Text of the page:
Russ Isabella-US PRESSWIRE
The Cougars offense has shown some improvement over the last couple weeks, but their offensive line will be put to the test again in Salt Lake City.
The Washington State Cougars head to the Bee Hive State on Saturday to face the Utah Utes at Noon PT on Pac-12 Networks. The Cougar offense showed some signs of life last week, but the big guys up front struggled mightily in allowing 15 tackles-for-loss against Stanford.
Jeff Tuel and company did show they can move the ball if the offensive line provides any bit of protection, but that line will be put to the test against one of the nation's top defensive lineman.
The Utah defense hasn't been as dominant as they were last season, but the Utes have still done a solid job to support a struggling offense. The good news for the Cougs is that Utah has done their best work against the run.
Utah has been above average defensively, and has been able to limit opponents' ground games. Defensive tackle Star Lotulelei has been the driving force behind that success. The 6'4, 320-pound senior is a load for offensive lines. He can occupy more than one blocker, and also has the ability to get upfield and disrupt plays before they start.
Lotulelei has seven tackles for loss and two sacks on the year, both solid numbers for an interior lineman. Washington State's line splits and one-on-one blocking scheme could be both beneficial and extremely harmful against Lotulelei.
On the one hand, Lotulelei should be able to dominate whichever WSU lineman he faces one-on-one. Having a running back in to chip may be necessary at times. On the other hand, the big tackle won't be able to occupy more than one blocker with the wide splits, and there won't be as much room for linebackers and safeties to run free towards the quarterback or ball carrier.
Utah's performance on specific downs doesn't line up well for the Cougs, as their strengths lie in the same area.
The one category that the Cougar offense has been above average in all season has been performance on passing downs. The Cougs have struggled, especially early in the season, to gain yardage on first and second down. Fortunately, they have been above average at bailing themselves out.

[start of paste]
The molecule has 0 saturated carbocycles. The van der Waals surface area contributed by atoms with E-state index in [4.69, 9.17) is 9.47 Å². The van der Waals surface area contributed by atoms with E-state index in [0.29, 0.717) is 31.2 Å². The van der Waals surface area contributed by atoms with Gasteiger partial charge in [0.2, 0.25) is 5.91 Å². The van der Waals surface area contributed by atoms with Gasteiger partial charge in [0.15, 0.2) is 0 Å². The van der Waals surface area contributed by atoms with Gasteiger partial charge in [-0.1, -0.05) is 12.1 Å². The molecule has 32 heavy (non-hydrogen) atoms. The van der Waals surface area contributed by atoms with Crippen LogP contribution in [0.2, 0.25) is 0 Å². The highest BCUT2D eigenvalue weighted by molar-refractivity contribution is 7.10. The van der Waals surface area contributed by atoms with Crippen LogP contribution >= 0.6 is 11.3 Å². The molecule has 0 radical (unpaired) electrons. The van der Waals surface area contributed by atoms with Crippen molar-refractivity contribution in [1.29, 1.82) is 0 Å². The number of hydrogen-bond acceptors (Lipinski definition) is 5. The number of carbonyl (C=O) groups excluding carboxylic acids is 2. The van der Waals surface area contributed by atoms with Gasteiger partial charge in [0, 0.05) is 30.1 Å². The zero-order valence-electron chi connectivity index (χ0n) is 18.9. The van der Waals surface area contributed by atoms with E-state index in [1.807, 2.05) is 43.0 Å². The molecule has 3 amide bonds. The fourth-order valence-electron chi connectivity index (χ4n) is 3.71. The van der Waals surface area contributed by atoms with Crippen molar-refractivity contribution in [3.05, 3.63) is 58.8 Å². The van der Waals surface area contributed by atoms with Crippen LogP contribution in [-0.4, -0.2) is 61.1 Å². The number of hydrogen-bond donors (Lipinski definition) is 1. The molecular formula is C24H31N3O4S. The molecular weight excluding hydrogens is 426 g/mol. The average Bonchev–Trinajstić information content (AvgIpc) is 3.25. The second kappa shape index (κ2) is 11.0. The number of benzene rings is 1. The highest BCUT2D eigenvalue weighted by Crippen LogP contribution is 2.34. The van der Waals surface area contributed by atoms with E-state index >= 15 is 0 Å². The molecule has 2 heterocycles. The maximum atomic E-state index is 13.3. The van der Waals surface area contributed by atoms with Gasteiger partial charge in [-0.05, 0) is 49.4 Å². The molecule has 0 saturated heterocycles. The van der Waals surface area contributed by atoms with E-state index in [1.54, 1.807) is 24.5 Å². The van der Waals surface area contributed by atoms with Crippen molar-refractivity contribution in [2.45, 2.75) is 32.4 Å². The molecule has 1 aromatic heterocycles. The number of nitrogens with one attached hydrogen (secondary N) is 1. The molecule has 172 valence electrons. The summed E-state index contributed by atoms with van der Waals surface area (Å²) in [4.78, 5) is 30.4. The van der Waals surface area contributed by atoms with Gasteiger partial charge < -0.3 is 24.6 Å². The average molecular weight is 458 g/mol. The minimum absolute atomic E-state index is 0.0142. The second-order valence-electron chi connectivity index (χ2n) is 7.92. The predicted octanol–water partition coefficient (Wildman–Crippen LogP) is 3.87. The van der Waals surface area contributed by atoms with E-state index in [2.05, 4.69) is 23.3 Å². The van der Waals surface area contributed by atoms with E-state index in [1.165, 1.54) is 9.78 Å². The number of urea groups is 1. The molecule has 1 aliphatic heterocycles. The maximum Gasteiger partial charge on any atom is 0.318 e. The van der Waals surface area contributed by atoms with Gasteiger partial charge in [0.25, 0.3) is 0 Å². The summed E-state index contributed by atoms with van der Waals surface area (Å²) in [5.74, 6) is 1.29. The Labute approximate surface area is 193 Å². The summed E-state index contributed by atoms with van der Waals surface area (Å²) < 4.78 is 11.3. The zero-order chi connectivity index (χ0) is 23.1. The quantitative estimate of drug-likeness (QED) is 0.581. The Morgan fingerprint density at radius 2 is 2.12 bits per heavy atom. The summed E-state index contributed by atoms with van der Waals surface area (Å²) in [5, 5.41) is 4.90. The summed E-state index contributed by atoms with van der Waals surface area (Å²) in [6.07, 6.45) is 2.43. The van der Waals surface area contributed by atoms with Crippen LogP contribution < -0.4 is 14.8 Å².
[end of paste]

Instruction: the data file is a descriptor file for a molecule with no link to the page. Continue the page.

The problem for WSU is that Utah is even better at defending passing downs. The Utes have been able to get off the field in obvious passing situations. The Cougars offense is basically in an obvious passing situation all the time, so the Utes might be able to focus on stopping WSU's air attack and slow it down.
Utah's defensive line against the Cougars' offensive line will be the main focus on Saturday, and the numbers show that Jeff Tuel might not be on his back nearly as often as week ago.
The Utes have been excellent at getting into the opposing team's backfield and tallying tackles for loss, but that has come against the run game more than the pass. Utah creates a play for loss almost 10 percent of the time, but that rate isn't nearly as impressive when the quarterback has the ball.
Utah's tendency towards defending the run bodes well for the Cougs, who obviously won't be handing off much. WSU's running backs will likely struggle the way they did against Stanford, but the offensive line shouldn't be exploited nearly as often when Tuel has the ball.
Last week it seemed that Mike Leach let Tuel show off some of that scrambling ability that made him such a threat his sophomore year. That may not be as necessary against Utah, but the threat of the run may help keep Utah honest. Don't expect anything near the 10 sacks allowed last week.
WSU is definitely facing a good Utah defense this week, but the fact that the Utes are best against the run is encouraging. The Cougars have taken a few steps forward since Tuel took back the offensive reins against Cal, and this game presents an opportunity to finally turn some of that improvement into points.
Still, that big man in the middle is terrifying and is always ready to make game-changing plays.